Wringing one’s hands about inequality seems like the new national pastime. According to emerging conventional wisdom, those born-rich will hoard all the wealth and leave everyone else behind. It's a new gilded age, the economist Paul Krugman recently declared, “But we've known it for a while.” 

In response to the public outcry, several prominent economists are proposing an annual wealth tax, which would apply only to those with assets worth more than a set amount. But there’s limited evidence that wealth inequality has actually worsened in the United States in the last 30 years. And, even if it does eventually get worse, imposing a tax on wealth is a terrible way to promote equality. It actually benefits the super wealthy the most. 

Economic inequality might refer to disparities in income or wealth. Although the two are related, they are distinct concepts shaped by different underlying forces. Income inequality represents the inequality in what people are paid each year. This includes earnings and capital income (sometimes called “unearned income”). By all measures, income inequality has become more severe in the United States over the last 30 years, especially at the very top. What is not widely understood is that the growth in income inequality has been driven almost entirely by earned income, that is, what people are paid for their work rather than what they earn on their investments. 

Wealth inequality refers to the stock of people’s assets. It represents the accumulation of saved income and returns on investments over the years. Some wealth inequality is inevitable, even desirable, because wealth represents a lifetime of saving and not just luck or opportunity. Extreme income inequality can beget extreme wealth inequality because people with a lot of income, if they save, can amass large fortunes and pass them on to their children. But over time, such wealth can also dissipate as people leave it to multiple children, get married and divorced, develop expensive lifestyles, contribute to charities, or make poor investment decisions. Whereas income inequality has clearly worsened, the recent evidence about wealth inequality is much less convincing. 

It is difficult to measure the concentration of wealth because nobody has to report their assets to tax authorities. The only way wealth shows up in tax records is when it’s reported as an estate or as the returns on investments. Studies that rely on estate tax returns show no increase in wealth inequality in the last 30 years. The same goes for numerous studies based off of the Federal Reserve’s own wealth surveys, which it has run every three years since 1983. One recent study attempted to measure wealth indirectly -- by studying investment earnings. It is the first to conclude that wealth inequality is increasing, with the very rich (the top .01 percent) getting richer than everyone else. But these findings rely on assumptions about what investments earn. The researchers assumed that the super wealthy only earn the market return on investments. They also took tax statements at face value. Yet richer people can often find it easier to report their earnings as investment income to lower their tax bill. For both reason, the study might have overestimated the extent of inequality and its growth.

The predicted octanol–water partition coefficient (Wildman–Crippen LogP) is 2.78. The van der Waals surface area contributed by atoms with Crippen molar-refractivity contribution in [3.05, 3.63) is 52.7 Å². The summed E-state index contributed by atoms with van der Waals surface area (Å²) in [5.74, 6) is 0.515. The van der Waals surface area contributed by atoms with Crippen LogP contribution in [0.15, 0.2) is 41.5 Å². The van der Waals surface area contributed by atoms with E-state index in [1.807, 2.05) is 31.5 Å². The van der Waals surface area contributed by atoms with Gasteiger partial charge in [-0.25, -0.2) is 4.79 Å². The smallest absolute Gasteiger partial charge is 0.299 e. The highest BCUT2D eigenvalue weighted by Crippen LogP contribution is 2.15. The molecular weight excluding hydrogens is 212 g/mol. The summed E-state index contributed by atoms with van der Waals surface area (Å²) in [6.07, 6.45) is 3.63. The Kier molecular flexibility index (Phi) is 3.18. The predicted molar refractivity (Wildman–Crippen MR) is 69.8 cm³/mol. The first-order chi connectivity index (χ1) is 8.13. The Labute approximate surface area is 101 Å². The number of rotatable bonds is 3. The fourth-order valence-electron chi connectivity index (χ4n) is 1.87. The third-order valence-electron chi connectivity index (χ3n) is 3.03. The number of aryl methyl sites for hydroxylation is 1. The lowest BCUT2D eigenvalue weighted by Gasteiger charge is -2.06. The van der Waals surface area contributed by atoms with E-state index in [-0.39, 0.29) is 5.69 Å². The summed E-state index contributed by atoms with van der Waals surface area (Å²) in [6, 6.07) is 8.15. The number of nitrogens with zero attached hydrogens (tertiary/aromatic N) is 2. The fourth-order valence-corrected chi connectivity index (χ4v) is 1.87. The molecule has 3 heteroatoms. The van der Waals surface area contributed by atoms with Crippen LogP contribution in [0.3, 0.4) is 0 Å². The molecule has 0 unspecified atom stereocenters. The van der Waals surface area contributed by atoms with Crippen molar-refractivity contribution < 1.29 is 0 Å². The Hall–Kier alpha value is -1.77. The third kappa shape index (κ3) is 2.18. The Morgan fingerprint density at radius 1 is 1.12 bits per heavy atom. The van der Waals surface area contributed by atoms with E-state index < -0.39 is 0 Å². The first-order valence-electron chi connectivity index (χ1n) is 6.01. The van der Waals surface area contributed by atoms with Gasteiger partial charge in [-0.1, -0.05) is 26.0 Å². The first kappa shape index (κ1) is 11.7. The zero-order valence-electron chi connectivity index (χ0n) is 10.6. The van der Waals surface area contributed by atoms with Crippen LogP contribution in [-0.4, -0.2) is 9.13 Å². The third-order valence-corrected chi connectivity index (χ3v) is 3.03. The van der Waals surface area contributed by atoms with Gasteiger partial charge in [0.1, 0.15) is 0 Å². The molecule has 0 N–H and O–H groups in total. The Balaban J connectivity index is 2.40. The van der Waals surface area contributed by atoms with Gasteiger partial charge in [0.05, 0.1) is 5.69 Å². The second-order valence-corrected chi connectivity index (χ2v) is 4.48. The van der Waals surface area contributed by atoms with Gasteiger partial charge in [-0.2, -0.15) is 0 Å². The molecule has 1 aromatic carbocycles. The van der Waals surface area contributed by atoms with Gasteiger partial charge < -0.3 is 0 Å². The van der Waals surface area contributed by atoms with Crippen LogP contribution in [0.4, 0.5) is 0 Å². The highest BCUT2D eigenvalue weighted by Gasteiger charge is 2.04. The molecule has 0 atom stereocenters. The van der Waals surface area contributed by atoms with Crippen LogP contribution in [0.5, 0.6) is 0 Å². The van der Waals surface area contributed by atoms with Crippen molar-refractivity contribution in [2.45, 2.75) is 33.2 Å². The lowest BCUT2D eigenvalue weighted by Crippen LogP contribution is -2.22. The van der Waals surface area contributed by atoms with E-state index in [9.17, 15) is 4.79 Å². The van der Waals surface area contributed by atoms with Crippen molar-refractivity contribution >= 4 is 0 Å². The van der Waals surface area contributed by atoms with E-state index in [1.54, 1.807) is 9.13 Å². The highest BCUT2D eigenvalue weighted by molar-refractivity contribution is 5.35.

Other data support the view that wealth inequality hasn’t worsened. One of us, in joint work with Columbia economist Lena Edlund, found that the number of people on the Forbes 400 list of the wealthiest Americans whose wealth had come from inheritances halved between 1980s and 2000s. Moreover, since the 1970s, fewer women rank among the very richest estate taxpayers -- another reason to conclude that inheritances are no longer the main path to membership in the super-wealthy club. Although that trend may sound disturbing for women, it reflects that inheritances have become less important: self-made wealth is skewed toward men, whereas inherited wealth is more or less equal between genders.